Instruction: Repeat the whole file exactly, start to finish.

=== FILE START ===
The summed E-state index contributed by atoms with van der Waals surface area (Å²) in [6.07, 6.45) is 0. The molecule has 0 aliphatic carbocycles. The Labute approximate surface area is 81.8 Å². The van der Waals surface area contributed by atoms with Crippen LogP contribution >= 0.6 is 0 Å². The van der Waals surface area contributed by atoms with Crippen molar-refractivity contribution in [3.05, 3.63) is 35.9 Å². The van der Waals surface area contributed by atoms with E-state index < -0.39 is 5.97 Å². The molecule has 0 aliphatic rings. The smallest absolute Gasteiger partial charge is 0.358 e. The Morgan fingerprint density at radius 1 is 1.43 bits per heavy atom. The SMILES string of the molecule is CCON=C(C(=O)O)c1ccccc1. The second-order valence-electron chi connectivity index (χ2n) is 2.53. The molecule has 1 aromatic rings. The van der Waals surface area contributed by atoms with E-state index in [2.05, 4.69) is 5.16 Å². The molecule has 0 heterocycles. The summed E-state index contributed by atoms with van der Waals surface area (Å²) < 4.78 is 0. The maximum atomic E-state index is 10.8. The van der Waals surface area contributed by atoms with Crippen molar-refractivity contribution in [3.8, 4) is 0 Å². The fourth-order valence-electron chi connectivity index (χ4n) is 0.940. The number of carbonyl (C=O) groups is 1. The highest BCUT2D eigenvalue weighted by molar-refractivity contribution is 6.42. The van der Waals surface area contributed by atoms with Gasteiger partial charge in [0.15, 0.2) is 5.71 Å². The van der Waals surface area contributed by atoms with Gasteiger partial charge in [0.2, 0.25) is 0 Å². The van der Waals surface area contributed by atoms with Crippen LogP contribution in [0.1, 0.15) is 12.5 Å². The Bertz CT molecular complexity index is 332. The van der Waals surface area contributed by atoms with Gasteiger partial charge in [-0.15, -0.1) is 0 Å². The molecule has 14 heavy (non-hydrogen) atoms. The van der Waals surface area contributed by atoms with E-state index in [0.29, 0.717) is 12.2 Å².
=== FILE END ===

The summed E-state index contributed by atoms with van der Waals surface area (Å²) in [6.07, 6.45) is 0. The molecule has 0 aliphatic carbocycles. The Labute approximate surface area is 81.8 Å². The van der Waals surface area contributed by atoms with Crippen LogP contribution >= 0.6 is 0 Å². The van der Waals surface area contributed by atoms with Crippen molar-refractivity contribution in [3.05, 3.63) is 35.9 Å². The van der Waals surface area contributed by atoms with E-state index < -0.39 is 5.97 Å². The molecule has 0 aliphatic rings. The smallest absolute Gasteiger partial charge is 0.358 e. The Morgan fingerprint density at radius 1 is 1.43 bits per heavy atom. The SMILES string of the molecule is CCON=C(C(=O)O)c1ccccc1. The second-order valence-electron chi connectivity index (χ2n) is 2.53. The molecule has 1 aromatic rings. The van der Waals surface area contributed by atoms with E-state index in [2.05, 4.69) is 5.16 Å². The molecule has 0 heterocycles. The summed E-state index contributed by atoms with van der Waals surface area (Å²) < 4.78 is 0. The maximum atomic E-state index is 10.8. The van der Waals surface area contributed by atoms with Crippen molar-refractivity contribution in [3.8, 4) is 0 Å². The fourth-order valence-electron chi connectivity index (χ4n) is 0.940. The number of carbonyl (C=O) groups is 1. The highest BCUT2D eigenvalue weighted by molar-refractivity contribution is 6.42. The van der Waals surface area contributed by atoms with Gasteiger partial charge in [0.15, 0.2) is 5.71 Å². The van der Waals surface area contributed by atoms with Gasteiger partial charge in [0.2, 0.25) is 0 Å². The van der Waals surface area contributed by atoms with Crippen LogP contribution in [0.1, 0.15) is 12.5 Å². The Bertz CT molecular complexity index is 332. The van der Waals surface area contributed by atoms with Gasteiger partial charge in [-0.15, -0.1) is 0 Å². The molecule has 14 heavy (non-hydrogen) atoms. The van der Waals surface area contributed by atoms with E-state index in [0.29, 0.717) is 12.2 Å².